In our last Blog, we spoke briefly of depressed Christians and how those in the ministry should treat them. My point was this: depression is an illness and should be treated like any other illness. In my studies of depression, I kept coming back to the 5th chapter of James.
James 5:15 is rarely the topic of Sunday morning services. It is a bold statement:
And the prayer offered in faith will make the sick person well; the Lord will raise them up. If they have sinned, they will be forgiven.
When I read this verse I must wonder why, then, we do not see more people healed. Here are a few thoughts.
First, we cannot center our beliefs around any one verse. Months ago, I reminded my readers that the phrase “by his stripes we are healed” (Isaiah 53:5), which so many (including me) quote when praying for healing, is a single phrase in verse within a larger context that deals with our iniquities and transgressions. Taken in context, the word “healed” could be referring to healing from injurious sin as much as physical health.
So, here in James, let’s look at the context, James 5:13-18 (ESV):
Is anyone among you suffering? Let him pray. Is anyone cheerful? Let him sing praise. Is anyone among you sick? Let him call for the elders of the church, and let them pray over him, anointing him with oil in the name of the Lord. And the prayer of faith will save the one who is sick, and the Lord will raise him up. And if he has committed sins, he will be forgiven. Therefore, confess your sins to one another and pray for one another, that you may be healed. The prayer of a righteous person has great power as it is working. Elijah was a man with a nature like ours, and he prayed fervently that it might not rain, and for three years and six months it did not rain on the earth. Then he prayed again, and heaven gave rain, and the earth bore its fruit.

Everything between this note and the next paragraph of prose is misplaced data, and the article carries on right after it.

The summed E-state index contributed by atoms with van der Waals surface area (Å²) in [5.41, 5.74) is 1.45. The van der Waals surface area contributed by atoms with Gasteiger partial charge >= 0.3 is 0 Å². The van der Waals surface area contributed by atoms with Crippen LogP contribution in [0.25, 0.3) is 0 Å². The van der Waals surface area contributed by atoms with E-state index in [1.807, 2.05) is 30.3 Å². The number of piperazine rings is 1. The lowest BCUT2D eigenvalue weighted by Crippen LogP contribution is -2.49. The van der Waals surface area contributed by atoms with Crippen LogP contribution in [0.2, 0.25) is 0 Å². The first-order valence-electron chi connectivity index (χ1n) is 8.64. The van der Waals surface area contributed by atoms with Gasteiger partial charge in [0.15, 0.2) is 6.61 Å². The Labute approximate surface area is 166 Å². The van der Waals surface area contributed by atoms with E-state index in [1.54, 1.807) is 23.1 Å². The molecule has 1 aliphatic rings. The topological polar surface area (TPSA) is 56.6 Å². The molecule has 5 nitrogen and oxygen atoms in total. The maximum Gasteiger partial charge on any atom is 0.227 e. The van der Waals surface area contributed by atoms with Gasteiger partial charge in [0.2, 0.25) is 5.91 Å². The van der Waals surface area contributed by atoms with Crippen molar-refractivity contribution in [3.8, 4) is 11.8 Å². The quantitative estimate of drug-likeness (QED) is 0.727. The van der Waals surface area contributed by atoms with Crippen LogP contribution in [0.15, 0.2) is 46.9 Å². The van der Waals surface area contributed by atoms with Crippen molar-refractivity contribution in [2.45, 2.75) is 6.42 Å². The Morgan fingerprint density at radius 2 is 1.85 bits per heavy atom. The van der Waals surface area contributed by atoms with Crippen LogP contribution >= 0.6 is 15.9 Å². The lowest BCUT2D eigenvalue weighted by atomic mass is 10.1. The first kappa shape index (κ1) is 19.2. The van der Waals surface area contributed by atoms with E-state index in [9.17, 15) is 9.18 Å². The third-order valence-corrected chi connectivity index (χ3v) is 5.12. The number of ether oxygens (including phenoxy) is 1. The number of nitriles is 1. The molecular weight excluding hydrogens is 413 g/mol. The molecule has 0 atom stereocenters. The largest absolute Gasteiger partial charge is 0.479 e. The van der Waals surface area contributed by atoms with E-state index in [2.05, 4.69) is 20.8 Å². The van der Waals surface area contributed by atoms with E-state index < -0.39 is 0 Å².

The first thing that I notice is that there are three types of prayer mentioned in this paragraph.
- Personal Prayer: is anyone among you suffering? Let him pray.
- Corporate Prayer: is anyone among you sick? Let him call for the elders of the church, and let them pray over him, anointing him with oil in the name of the Lord.
- Intercessory Prayer, or Praying for each other: pray for one another, that you may be healed.
I have heard Christians state that they get as much (or more) spiritual growth from staying home and enjoying family activities or watching sports as they do from going to church. That is because few of our churches provide an environment conducive to spiritual growth. Few exhibit the love and power of God, and one reason for that is because they do not follow the prayer guidelines presented in James 5. Instead of heart-felt, faith-driven prayer, most churches have “pastoral prayer.” What is pastoral prayer? It is a well-rehearsed pattern of platitudes and florid speech designed to teach or lead the body of Christ to the altar of God. In most cases, it doesn’t teach at all. What it really accomplishes is to extinguish conviction in the hearts of those who need to fall on their face and repent. Pastoral prayer also keeps our services orderly so that we can get to the dinner buffet before the Baptists. A church seeking spiritual growth and healing would do well to follow the guidelines in these verses and rediscover true prayer. An individual seeking to join a church that is a true spiritual body of believers, would search for a church like that understands prayer as outlined in James.